Finding your “Gift”

Categories: Adolescent health care, SBHCs, Teen pregnancy prevention

I grew up living a couple blocks away from San Fernando High School, an area with high pregnancy rates and low graduation rates. Leaving the house to go out with my friends, my Mom would say with passion, “Please don’t be a statistic, Byanka!” She was referring to the high rates of teen pregnancy during the 1990s and 2000s. As a result of these rates and community concerns, the Robert Wood Johnson Foundation supported the creation of school-based health centers (SBHCs) at San Fernando High School, Jordan High School, and Los Angeles High.

During one of our weekly internship meetings this summer, we had the pleasure of hearing guest speaker, Jan Marquard, share the story of how San Fernando High School’s SBHC came to be, and the challenges faced when the doors first opened in 1987. Hearing that history helped me comprehend that teen pregnancy has been a public health issue for many decades. Halfway through her presentation, I realized two key things: even though I have been a Teen Pregnancy Prevention Health Educator, there was a missing gap in my knowledge around the grassroots efforts in SBHCs. Furthermore, having Jan explain and demonstrate how some members of the community initially opposed San Fernando’s SBHC, I saw that the challenges presented by Jan are not easily managed by anyone and everyone; it takes a gifted group of individuals to work at SBHCs. Those that work at SBHCs, are not recognized for their work in silos but rather in collaboration with the student population, the school, administration, parents, the community and many external organizations to build on the resources on school campuses.

As I approach the end of my academic internship at The L.A. Trust, I tie in Jan’s story to what I’ve seen from the staff at The L.A. Trust, all of whom possess the necessary skills and qualities to work with SBHCs, and all who have that ‘gift.’  Then I take a deeper look at myself and the qualities which I have brought not only to this internship, but to my work as a Health Educator at Northeast Valley Health Corporation, and realize that I also have that “gift.” I have been blessed to work with adolescents for over 10 years. I have built a relationship with students as well as with their parents, the school, and the community. As a former parent told me a couple of days ago, “You have a special gift!  Not just anyone can work with teenagers, nonetheless educate them and grab their attention like you do! Please make sure that you continue spreading your “gift” because there are very few that possess it!” Hearing this statement just reassured me that I should continue working with the adolescent population because I could make a genuine change within my community. As Pablo Picasso stated “The meaning of life is to find your gift. The purpose of life is to give it away.” I have been blessed to find my “gift.”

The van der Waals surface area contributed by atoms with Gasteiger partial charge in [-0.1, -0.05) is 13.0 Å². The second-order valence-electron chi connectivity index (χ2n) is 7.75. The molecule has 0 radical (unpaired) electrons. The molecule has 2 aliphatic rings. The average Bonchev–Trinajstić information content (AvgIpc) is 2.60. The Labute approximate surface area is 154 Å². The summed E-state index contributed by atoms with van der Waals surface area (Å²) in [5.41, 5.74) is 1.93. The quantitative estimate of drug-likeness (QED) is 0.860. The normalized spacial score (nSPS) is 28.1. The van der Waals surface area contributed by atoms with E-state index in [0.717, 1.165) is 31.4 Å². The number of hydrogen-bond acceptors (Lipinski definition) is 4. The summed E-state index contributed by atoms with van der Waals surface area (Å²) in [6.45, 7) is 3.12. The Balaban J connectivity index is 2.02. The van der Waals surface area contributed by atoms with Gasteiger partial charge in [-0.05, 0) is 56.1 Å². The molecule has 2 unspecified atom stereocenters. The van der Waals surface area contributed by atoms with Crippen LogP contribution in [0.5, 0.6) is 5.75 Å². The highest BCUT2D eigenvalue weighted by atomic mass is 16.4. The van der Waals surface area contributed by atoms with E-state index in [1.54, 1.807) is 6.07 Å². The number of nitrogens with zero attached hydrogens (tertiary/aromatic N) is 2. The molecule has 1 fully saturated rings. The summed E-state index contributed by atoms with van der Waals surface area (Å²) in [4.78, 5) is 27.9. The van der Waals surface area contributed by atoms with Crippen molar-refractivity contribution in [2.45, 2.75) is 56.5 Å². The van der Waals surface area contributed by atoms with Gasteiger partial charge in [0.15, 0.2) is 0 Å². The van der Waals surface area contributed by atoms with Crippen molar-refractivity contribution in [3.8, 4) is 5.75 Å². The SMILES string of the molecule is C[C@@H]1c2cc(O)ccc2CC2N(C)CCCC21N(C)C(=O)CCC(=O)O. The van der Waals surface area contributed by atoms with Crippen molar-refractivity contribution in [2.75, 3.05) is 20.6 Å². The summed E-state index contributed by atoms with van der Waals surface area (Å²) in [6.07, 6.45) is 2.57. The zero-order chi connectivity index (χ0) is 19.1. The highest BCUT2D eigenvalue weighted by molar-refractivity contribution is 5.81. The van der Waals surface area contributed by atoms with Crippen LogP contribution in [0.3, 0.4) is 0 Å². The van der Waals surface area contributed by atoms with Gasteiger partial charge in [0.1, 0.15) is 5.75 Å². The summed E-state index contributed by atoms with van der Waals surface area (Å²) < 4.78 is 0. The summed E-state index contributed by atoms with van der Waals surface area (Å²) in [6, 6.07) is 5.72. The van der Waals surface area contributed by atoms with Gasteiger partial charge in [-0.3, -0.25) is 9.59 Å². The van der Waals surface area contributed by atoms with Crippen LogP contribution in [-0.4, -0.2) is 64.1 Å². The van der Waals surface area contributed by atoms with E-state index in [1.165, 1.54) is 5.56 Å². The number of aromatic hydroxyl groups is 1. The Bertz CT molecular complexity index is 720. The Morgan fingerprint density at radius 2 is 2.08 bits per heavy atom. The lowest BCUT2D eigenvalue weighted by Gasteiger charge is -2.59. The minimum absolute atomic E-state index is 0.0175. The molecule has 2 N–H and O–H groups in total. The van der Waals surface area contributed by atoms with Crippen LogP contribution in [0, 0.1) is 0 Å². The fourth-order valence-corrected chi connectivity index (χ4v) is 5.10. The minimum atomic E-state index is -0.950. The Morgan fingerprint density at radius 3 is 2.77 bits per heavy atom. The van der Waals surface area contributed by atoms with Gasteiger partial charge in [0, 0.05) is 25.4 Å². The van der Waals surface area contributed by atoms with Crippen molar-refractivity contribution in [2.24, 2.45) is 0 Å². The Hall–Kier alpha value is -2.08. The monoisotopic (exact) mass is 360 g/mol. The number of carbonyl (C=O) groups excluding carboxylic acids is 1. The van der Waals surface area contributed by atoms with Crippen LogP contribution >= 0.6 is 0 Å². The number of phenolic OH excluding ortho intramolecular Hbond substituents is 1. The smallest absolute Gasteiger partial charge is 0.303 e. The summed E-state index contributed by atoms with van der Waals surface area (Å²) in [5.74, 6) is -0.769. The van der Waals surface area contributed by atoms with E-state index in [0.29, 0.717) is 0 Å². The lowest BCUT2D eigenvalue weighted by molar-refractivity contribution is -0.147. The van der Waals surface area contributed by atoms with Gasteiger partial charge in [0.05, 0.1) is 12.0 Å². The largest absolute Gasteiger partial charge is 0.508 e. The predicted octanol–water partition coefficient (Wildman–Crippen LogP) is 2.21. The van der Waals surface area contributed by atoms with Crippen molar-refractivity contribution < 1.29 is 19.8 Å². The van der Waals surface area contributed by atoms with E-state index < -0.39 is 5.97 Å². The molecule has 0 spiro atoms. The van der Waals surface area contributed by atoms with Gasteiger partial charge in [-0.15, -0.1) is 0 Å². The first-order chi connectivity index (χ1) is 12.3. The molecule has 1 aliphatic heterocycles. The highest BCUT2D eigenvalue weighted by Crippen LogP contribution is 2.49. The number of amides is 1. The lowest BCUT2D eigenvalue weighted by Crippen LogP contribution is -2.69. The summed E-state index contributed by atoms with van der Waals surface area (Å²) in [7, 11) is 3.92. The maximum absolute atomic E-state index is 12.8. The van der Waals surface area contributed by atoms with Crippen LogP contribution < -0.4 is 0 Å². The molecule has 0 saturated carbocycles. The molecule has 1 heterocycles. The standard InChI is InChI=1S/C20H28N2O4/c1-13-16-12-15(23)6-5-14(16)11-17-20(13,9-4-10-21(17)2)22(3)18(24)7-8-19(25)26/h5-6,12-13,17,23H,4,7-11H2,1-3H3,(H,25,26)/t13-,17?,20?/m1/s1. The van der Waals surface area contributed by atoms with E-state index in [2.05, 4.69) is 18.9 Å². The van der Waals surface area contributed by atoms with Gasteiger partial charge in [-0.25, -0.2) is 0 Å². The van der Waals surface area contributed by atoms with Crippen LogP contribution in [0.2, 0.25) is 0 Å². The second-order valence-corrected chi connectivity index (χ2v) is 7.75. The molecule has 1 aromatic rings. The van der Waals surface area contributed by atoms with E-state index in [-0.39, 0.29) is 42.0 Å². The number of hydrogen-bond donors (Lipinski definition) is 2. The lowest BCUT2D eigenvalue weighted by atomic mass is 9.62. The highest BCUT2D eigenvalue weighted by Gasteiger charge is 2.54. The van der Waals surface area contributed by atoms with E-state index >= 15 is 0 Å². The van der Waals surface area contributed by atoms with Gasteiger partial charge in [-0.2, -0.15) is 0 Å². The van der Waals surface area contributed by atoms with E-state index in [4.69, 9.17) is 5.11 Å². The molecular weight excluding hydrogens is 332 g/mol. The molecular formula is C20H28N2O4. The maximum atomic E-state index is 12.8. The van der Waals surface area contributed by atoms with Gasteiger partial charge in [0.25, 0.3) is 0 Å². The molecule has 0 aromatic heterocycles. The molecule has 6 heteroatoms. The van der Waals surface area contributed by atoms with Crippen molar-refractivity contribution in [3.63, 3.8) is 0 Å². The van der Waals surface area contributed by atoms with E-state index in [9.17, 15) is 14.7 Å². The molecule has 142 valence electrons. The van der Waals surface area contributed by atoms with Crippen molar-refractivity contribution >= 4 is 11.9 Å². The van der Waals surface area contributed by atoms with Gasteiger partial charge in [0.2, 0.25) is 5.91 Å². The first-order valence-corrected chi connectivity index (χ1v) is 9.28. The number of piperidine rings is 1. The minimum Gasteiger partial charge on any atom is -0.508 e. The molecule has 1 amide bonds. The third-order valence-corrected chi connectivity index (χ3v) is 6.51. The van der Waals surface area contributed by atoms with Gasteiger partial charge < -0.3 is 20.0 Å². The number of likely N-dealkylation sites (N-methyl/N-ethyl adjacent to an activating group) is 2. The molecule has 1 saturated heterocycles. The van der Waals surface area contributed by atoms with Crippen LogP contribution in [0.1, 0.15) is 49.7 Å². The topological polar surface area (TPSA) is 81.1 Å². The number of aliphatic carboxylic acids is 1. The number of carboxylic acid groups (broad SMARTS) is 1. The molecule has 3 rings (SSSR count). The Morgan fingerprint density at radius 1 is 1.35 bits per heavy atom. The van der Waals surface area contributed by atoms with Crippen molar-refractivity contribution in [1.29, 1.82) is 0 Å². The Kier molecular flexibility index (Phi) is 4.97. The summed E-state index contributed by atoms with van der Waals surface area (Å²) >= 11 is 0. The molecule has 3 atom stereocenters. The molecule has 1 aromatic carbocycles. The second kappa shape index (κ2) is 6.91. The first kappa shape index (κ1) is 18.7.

What is your “gift” and how can you use it to make a change in your community?

Byanka Melgar headshotByanka V. Melgar will be completing her MPH this Fall 2016 from Cal State Northridge.  As a Health Educator in teen pregnancy prevention, obesity prevention & substance use awareness, she realized that she can help and increase knowledge by pursing a graduate degree in Public Health.  As an intern with The L.A. Trust, she is supporting the Healthy Eating Active Living program.


Student Health = Student Success